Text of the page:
MAR 25, 2018 03:43 PM PDT

International Space Station Gets Three New Occupants

The International Space Station provides humankind with a means of studying space physics in person, but astronauts can’t stay there forever. Space agencies rotate its occupants every few months to ensure good health and concurrently keep space-based experiments in check.

A view of the International Space Station from space.

Image Credit: Pixabay

After Joe Acaba and Mark Vande Hei of NASA and Alexander Misurkin of Roscosmos returned home at the end of February after 168 days in space, the Earth-orbiting space lab sported a vacancy for three.

On the other hand, a crewed Soyuz MS-08 capsule docked with the International Space Station at 3:40 P.M. EDT on Friday and filled that vacancy. You can watch everything take place in the video embedded below:

The International Space Station’s newest arrivals include Drew Feustel and Ricky Arnold of NASA and Oleg Artemyev of Roscosmos. They will accompany Scott Tingle of NASA, Anton Shkaplerov of Roscosmos, and Norishige Kanai of JAXA, all three of which were already present on the International Space Station.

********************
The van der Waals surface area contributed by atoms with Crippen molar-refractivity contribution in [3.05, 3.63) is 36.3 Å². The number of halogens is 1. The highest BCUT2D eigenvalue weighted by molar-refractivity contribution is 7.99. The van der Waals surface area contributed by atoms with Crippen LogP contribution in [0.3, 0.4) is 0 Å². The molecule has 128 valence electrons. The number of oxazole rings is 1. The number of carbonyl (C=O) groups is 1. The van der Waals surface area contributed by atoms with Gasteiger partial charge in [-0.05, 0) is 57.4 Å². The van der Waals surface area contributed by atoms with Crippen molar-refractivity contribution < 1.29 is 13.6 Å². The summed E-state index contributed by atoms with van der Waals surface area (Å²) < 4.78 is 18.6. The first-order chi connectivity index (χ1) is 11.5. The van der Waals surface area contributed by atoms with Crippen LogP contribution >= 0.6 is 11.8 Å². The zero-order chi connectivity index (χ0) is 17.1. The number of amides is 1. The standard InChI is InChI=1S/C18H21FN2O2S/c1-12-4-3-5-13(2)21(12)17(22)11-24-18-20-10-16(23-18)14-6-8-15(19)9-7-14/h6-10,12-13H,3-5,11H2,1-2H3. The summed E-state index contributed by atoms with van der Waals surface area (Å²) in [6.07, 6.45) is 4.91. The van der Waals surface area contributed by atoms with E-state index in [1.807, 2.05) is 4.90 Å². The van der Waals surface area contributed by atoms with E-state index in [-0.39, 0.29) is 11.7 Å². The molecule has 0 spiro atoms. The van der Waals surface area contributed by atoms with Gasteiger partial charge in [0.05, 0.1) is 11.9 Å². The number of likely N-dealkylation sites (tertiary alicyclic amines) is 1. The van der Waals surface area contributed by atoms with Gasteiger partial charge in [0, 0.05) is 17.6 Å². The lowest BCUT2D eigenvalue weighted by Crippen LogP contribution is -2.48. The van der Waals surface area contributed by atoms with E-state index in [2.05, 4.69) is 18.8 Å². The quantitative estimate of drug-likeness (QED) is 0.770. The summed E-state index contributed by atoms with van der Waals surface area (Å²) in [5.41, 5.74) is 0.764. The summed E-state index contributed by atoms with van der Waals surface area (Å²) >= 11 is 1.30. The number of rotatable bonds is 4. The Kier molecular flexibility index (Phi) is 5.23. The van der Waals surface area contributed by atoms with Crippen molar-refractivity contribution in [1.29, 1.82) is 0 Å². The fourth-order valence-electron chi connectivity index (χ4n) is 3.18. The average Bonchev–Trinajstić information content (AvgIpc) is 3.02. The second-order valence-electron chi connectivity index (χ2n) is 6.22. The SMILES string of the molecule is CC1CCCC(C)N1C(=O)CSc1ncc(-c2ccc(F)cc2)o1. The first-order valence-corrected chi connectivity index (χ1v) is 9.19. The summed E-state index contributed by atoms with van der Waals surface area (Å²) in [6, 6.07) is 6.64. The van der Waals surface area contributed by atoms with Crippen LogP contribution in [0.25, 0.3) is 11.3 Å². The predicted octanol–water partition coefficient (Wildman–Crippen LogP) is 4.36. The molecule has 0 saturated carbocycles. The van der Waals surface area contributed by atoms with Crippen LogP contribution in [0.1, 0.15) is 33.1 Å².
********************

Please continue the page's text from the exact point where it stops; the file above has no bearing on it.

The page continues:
The capsule that brought the new spacemen to the International Space station took more than two days to reach its destination. Drew Feustel recounted his experience during the trip during a conference shortly after docking:

“It was a long ride,” he said. “We counted 50 hours from the time that we took off until we arrived at the space station. We had a nice time, just the three of us. It was relaxing, and we just enjoyed circling around the Earth and seeing all the beautiful sights. We’re all looking forward to getting to work.”

Related: SpaceX plans to bring crewed space launches back to American soil

This will be both Arnold’s and Artemyev’s second spaceflight, but it’s Feustel’s third. The three will spend at least five months on the International Space Station as they conduct various scientific experiments and perform the usual upkeep.

In fact, Arnold and Feustel have a near-future spacewalk planned in which they’ll repair and upgrade external equipment. NASA will likely live-stream the event when it takes place.

Source: Spaceflight Insider

About the Author
  • Fascinated by scientific discoveries and media, Anthony found his way here at LabRoots, where he would be able to dabble in the two. Anthony is a technology junkie that has vast experience in computer systems and automobile mechanics, as opposite as those sound.
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